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Old 03-05-2016, 01:30 PM   #11
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Shouldn't be a problem. I have left my rig overnight several times. Sometimes at a motel while unit was still winterized. Never had a problem with refer.
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I would think you could go at least a day or so on good battery.
Thanks!
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Old 03-05-2016, 01:33 PM   #12
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Good point. I use a battery cutoff switch so my battery tends to stay strong, even in storage. Not sure about the chancy part. The worst that could happen is the battery dies, the fridge shuts off, and it doesn't cool. Just an inconvenience.
Not just an inconvenience, battery running down to nothing=permanently ruined battery (don't ask how I know ).
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Old 03-05-2016, 01:39 PM   #13
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Thinking of turning the fridge on using propane and the battery the night before leaving. Will it run 12-15 hours on a fresh battery?
Absolutely! Our RV is at a storage lot so we always go out the night before and turn on the battery, then turn on the propane, once we have good flow of propane we then turn on the fridge. I'm still using the battery that came with the trailer when we bought it in 2012.

BTW, an RV fridge will cool down faster on the propane side rather than the 110 volt side.
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Old 03-05-2016, 02:35 PM   #14
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I do exactly the same as what you want to do and I never have a problem with the battery. Sometimes this is after the trailer has not been used in months. I do disconnect the battery when in storage.
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Old 03-06-2016, 08:28 AM   #15
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2 Weeks

Our generator failed on our houseboat, and after about 10 days the fridge quit. It doesn't draw much power.

It makes sense to connect a 5 or 10 watt solar panel directly to the battery. Five watts won't charge it, but will keep it from running down. That's what I use on my TV since I don't drive it that much. My last battery lasted 10 years.
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Old 03-06-2016, 09:25 AM   #16
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As others have said do the initial cool down with shore power. I do a lot of boondock camping but use a solar panel to charge the battery in the day. A good will run over night but 15 hours is probably pushing it. My fridge draws 2.3 amps when running off the battery. plus you must include any phantom loads such as displays on radio/DVD player, LP gas detector and other things that draw power when turned off. When my original battery died I upgraded from the 24 size battery to a 27 which required a new battery box. But allowed me to increase the battery capacity t0 125 amp/hr. Save you battery and cool the fridge from shore power is best approach.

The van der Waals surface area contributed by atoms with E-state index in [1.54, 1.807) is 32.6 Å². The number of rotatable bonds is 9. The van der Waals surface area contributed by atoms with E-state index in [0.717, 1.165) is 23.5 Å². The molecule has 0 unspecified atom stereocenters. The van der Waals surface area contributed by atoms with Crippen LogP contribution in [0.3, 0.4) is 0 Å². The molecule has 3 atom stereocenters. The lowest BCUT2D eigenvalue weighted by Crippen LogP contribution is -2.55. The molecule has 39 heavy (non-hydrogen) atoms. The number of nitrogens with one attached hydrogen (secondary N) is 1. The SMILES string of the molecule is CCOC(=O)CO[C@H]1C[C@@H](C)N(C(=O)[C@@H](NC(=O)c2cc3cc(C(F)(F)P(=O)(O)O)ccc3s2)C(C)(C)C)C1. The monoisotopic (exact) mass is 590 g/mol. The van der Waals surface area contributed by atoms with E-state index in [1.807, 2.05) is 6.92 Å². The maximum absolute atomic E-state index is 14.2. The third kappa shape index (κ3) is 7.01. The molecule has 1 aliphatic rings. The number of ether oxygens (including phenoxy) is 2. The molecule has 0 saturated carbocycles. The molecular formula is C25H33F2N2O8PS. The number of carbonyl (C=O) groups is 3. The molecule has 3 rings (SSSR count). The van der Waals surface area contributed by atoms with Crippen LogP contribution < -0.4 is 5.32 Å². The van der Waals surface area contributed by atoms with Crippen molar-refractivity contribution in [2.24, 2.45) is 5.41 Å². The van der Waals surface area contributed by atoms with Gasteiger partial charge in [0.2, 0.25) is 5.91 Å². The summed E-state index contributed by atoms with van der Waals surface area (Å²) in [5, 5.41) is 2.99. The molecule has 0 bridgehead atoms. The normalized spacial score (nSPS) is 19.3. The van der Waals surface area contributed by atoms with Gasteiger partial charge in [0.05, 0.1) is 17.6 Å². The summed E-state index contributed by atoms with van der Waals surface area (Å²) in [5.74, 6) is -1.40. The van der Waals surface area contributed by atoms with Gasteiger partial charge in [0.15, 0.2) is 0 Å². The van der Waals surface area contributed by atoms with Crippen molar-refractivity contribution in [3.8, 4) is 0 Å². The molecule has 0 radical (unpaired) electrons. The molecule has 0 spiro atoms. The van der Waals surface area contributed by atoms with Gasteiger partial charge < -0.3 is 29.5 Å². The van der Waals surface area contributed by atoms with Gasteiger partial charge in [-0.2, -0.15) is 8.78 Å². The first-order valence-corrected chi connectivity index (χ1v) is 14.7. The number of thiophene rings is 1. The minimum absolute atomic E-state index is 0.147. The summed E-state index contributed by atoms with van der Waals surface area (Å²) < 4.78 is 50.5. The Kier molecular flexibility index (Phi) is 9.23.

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Old 03-07-2016, 11:08 AM   #17
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You are good. The fridge itself if on Propane doesn't draw a lot of amperage. Have run several days with a single battery without issue.
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Old 04-01-2016, 08:11 AM   #18
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Humidity Control on Refrigerator

We just tore the fridge out of our houseboat, and I discovered that there was a switch on the bottom of the freezer door that turns the humidity control heating coil in the door on and off. I believe that will run on 12 volt as well as 110. On 12 volt it will decrease your battery life. In the southwest where I live, it is never needed. I've heard the new ones don't have the switch, and need to be disconnected at the light inside the fridge.
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Old 04-03-2016, 06:33 PM   #19
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I had a Rockwood 3006W with a single battery on a 8 cu. Ft. Dometic fridge and would fire up 12 hrs in advance with no issues. Assuming that the battery is fully charged. I kept a solar trickle charger on the battery while in storage.
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Old 04-03-2016, 11:38 PM   #20
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If you're gonna run your fridge on your batteries only, I'll bet it will run until it kills the batteries.. This will be evident by the CO detector chirping like your house smoke detector does with a dying battery... (Speaking from experience after running out of propane one night)...
On propane you should have no issues the night before.. We leave our trailer connected to shore power between weekend trips to save emptying the fridge and freezer..
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